Thus Chinese authorities can easily do something that would be harder in most developed countries: physically monitor all traffic into or out of the country. They do so by installing at each of these few “international gateways” a device called a “tapper” or “network sniffer,” which can mirror every packet of data going in or out. This involves mirroring in both a figurative and a literal sense. “Mirroring” is the term for normal copying or backup operations, and in this case real though extremely small mirrors are employed. Information travels along fiber-optic cables as little pulses of light, and as these travel through the Chinese gateway routers, numerous tiny mirrors bounce reflections of them to a separate set of “Golden Shield” computers.Here the term’s creepiness is appropriate. As the other routers and servers (short for file servers, which are essentially very large-capacity computers) that make up the Internet do their best to get the packet where it’s supposed to go, China’s own surveillance computers are looking over the same information to see whether it should be stopped.

The mirroring routers were first designed and supplied to the Chinese authorities by the U.S. tech firm Cisco, which is why Cisco took such heat from human-rights organizations. Cisco has always denied that it tailored its equipment to the authorities’ surveillance needs, and said it merely sold them what it would sell anyone else. The issue is now moot, since similar routers are made by companies around the world, notably including China’s own electronics giant, Huawei. The ongoing refinements are mainly in surveillance software, which the Chinese are developing themselves. Many of the surveillance engineers are thought to come from the military’s own technology institutions. Their work is good and getting better, I was told by Chinese and foreign engineers who do “oppo research” on the evolving GFW so as to design better ways to get around it.

Andrew Lih, a former journalism professor and software engineer now based in Beijing (and author of the forthcoming book The Wikipedia Story), laid out for me the ways in which the GFW can keep a Chinese Internet user from finding desired material on a foreign site. In the few seconds after a user enters a request at the browser, and before something new shows up on the screen, at least four things can go wrong—or be made to go wrong.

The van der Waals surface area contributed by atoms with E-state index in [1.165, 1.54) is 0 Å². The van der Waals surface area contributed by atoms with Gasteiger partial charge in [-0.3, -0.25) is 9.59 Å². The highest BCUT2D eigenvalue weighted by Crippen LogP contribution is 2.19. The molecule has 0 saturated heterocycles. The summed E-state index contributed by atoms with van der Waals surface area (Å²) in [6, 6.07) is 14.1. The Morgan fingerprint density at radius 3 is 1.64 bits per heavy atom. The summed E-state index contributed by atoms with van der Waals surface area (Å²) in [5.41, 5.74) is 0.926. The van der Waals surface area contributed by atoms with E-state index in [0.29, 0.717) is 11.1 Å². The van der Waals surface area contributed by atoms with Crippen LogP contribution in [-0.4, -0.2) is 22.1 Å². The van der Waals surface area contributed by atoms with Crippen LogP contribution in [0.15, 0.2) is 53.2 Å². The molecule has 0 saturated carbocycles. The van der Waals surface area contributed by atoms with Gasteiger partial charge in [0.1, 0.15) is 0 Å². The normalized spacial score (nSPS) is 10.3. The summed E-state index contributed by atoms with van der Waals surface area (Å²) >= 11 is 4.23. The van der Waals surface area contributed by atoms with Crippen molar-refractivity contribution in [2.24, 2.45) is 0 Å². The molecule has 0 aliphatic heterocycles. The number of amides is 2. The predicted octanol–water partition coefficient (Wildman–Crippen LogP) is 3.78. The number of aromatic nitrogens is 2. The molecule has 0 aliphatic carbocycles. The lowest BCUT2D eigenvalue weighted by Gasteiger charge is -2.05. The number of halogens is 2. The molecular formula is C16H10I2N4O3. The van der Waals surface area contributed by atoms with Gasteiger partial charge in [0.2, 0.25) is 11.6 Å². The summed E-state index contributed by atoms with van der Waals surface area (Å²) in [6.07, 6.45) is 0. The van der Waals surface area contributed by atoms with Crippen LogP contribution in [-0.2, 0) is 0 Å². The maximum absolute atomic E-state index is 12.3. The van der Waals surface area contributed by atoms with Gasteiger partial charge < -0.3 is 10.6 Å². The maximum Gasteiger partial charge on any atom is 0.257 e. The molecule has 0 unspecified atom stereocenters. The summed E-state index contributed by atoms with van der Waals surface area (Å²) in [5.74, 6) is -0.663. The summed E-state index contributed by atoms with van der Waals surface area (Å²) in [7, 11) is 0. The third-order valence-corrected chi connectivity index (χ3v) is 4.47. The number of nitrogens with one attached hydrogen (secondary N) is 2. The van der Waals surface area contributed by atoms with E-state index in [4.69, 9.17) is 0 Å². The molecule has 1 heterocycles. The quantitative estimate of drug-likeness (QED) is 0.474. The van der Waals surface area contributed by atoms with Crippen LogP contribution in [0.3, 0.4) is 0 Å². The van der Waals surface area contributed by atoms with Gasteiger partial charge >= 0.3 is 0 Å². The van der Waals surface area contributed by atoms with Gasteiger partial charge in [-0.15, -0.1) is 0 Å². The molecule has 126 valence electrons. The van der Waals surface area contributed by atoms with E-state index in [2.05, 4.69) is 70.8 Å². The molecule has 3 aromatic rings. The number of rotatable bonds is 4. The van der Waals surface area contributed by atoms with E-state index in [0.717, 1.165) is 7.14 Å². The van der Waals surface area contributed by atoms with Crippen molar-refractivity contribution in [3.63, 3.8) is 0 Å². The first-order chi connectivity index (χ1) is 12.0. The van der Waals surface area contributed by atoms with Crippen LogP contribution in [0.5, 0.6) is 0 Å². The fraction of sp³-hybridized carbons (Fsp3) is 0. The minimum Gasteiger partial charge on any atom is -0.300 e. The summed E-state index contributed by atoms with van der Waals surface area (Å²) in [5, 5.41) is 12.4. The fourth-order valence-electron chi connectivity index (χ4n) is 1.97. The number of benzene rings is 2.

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James Fallows is a national correspondent for The Atlantic and has written for the magazine since the late 1970s. He has reported extensively from outside the United States and once worked as President Carter's chief speechwriter. His latest book is China Airborne. More

James Fallows is based in Washington as a national correspondent for The Atlantic. He has worked for the magazine for nearly 30 years and in that time has also lived in Seattle, Berkeley, Austin, Tokyo, Kuala Lumpur, Shanghai, and Beijing. He was raised in Redlands, California, received his undergraduate degree in American history and literature from Harvard, and received a graduate degree in economics from Oxford as a Rhodes scholar. In addition to working for The Atlantic, he has spent two years as chief White House speechwriter for Jimmy Carter, two years as the editor of US News & World Report, and six months as a program designer at Microsoft. He is an instrument-rated private pilot. He is also now the chair in U.S. media at the U.S. Studies Centre at the University of Sydney, in Australia.

Fallows has been a finalist for the National Magazine Award five times and has won once; he has also won the American Book Award for nonfiction and a N.Y. Emmy award for the documentary series Doing Business in China. He was the founding chairman of the New America Foundation. His recent books Blind Into Baghdad (2006) and Postcards From Tomorrow Square (2009) are based on his writings for The Atlantic. His latest book is China Airborne. He is married to Deborah Fallows, author of the recent book Dreaming in Chinese. They have two married sons.

Fallows welcomes and frequently quotes from reader mail sent via the "Email" button below. Unless you specify otherwise, we consider any incoming mail available for possible quotation -- but not with the sender's real name unless you explicitly state that it may be used. If you are wondering why Fallows does not use a "Comments" field below his posts, please see previous explanations here and here.